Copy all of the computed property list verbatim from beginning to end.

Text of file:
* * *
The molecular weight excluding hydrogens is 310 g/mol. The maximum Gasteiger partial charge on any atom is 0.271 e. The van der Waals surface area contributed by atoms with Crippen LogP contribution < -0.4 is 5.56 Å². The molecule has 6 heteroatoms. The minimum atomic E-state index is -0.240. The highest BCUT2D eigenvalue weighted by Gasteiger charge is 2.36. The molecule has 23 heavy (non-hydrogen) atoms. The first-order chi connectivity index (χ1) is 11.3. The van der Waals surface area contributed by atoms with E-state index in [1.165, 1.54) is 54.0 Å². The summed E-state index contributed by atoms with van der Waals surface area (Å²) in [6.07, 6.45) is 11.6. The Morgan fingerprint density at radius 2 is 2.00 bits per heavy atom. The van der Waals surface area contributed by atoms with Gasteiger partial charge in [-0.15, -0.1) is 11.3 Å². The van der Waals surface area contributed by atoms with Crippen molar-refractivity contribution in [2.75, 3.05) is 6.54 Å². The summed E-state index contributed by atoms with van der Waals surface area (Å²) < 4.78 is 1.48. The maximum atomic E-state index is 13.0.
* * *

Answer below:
The molecular weight excluding hydrogens is 310 g/mol. The maximum Gasteiger partial charge on any atom is 0.271 e. The van der Waals surface area contributed by atoms with Crippen LogP contribution < -0.4 is 5.56 Å². The molecule has 6 heteroatoms. The minimum atomic E-state index is -0.240. The highest BCUT2D eigenvalue weighted by Gasteiger charge is 2.36. The molecule has 23 heavy (non-hydrogen) atoms. The first-order chi connectivity index (χ1) is 11.3. The van der Waals surface area contributed by atoms with E-state index in [1.165, 1.54) is 54.0 Å². The summed E-state index contributed by atoms with van der Waals surface area (Å²) in [6.07, 6.45) is 11.6. The Morgan fingerprint density at radius 2 is 2.00 bits per heavy atom. The van der Waals surface area contributed by atoms with Gasteiger partial charge in [-0.15, -0.1) is 11.3 Å². The van der Waals surface area contributed by atoms with Crippen molar-refractivity contribution in [2.75, 3.05) is 6.54 Å². The summed E-state index contributed by atoms with van der Waals surface area (Å²) < 4.78 is 1.48. The maximum atomic E-state index is 13.0.